Almost 3700 calls to police. Almost 1300 assaults. Worst of all 13 homicides from domestic violence in Savannah and Chatham County in 2015 alone.
Those numbers make you cringe, and seemingly grow bigger every year.
But what if there was a way for victims to get the help they need quicker and easier than ever?
That’s the proposal the Chatham County District Attorney’s Office is making to help stop the violence.
The office in conjunction with Savannah Area Family Emergency (SAFE) Shelter, Rape Crisis Center of the Coastal Empire, and Coastal Children’s Advocacy Center are requesting $400,000 in federal money for a new Family Justice Center.
Funding would be for three years, focusing on hiring a director and providing money for start-up costs.
The Center would respond in a more comprehensive and timely manner to victims of sexual assault, domestic and dating violence and stalking.
“That’s where the guilt came in at if i could have been there to hear daddy he wont leave me alone,” said Victor Campbell, Johnee Williams’ Father.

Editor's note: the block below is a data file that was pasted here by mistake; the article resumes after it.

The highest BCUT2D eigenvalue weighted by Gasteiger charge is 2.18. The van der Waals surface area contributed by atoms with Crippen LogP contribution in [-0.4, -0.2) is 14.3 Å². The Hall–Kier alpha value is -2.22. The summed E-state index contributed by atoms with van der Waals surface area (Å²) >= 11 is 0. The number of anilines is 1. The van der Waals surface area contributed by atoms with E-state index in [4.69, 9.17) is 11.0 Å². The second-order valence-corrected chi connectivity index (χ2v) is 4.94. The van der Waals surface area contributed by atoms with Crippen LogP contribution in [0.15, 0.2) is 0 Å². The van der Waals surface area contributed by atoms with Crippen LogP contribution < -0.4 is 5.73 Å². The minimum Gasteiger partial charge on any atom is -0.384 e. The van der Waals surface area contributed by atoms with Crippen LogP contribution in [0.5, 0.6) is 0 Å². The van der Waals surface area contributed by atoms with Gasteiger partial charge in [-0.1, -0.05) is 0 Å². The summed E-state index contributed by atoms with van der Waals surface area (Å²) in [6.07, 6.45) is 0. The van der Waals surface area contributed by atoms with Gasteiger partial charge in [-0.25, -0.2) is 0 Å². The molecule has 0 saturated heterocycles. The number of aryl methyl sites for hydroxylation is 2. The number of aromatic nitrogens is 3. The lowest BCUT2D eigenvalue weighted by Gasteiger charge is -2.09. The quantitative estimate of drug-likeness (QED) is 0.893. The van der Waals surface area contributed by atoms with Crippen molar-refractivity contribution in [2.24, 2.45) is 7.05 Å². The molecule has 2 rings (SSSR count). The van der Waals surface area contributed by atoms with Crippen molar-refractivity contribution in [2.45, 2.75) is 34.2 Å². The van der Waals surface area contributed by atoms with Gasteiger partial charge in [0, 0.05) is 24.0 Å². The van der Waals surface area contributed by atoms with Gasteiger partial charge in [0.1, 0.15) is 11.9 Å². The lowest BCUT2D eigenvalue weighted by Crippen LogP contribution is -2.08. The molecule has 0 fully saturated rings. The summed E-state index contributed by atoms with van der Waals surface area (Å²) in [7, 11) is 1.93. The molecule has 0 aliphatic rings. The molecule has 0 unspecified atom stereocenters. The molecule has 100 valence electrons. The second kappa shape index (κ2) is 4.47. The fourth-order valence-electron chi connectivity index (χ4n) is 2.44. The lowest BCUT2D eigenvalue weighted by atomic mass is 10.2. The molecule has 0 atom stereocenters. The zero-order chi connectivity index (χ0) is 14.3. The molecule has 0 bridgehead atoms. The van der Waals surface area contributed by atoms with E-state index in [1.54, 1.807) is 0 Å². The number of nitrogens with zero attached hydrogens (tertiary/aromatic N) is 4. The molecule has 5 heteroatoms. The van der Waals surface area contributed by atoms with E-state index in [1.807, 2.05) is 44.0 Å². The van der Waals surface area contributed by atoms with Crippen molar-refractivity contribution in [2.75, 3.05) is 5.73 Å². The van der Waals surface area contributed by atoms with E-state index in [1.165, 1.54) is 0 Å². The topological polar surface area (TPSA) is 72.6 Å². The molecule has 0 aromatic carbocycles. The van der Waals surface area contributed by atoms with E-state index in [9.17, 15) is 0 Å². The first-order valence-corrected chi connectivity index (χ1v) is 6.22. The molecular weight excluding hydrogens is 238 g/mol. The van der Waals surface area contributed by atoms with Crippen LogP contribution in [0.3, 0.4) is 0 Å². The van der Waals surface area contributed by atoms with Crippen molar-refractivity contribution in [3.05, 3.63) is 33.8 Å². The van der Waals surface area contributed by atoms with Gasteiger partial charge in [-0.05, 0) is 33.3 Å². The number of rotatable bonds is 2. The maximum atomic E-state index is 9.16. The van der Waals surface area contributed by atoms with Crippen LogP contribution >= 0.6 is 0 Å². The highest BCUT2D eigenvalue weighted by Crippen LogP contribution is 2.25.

Those were the words of Victor Campbell back in December after he lost his daughter Johnee Williams, killed by her boyfriend Malique Francis. A victim of domestic violence .
“If only i could turn back the hands of time i would lay down my life so she could have life,” said Campbell.
Williams was the 13th domestic homicide victim of 2015. A number that was more than triple 2014, and a sign something needs to be done.
“Since ive been here three years our numbers have increased consecutively by 30% each year,” said Kesha Gibson-Carter, Executive Director of the Rape Crisis Center. “We want to take away any barriers to access for victims.”
Barriers like extra phone calls, going to the wrong agency or not coming at all because of the “red tape”.
“We encounter victims who were bounced from this place to this place,” explains Gibson-Carter. “Or had to make 3-4 phone calls before they got the help they are needed.”
That’s where the Family Justice Center would come in. All services including police and prosecution under one roof, serving every victim.
“To have a scenario where a victim is referred to our organization and to know that the person would need to talk to is just a door over,” said Gibson-Carter. “If we can do anything in this initial stage to make things a little bit easier for them we definitely want to do that.”
While the Federal government decides on their grant money, the City of Savannah may be ready to chip in.
The DA’s office wants 10,000 square feet for the Family Justice Center, and Mayor Eddie Deloach is looking at locations the city can donate to help.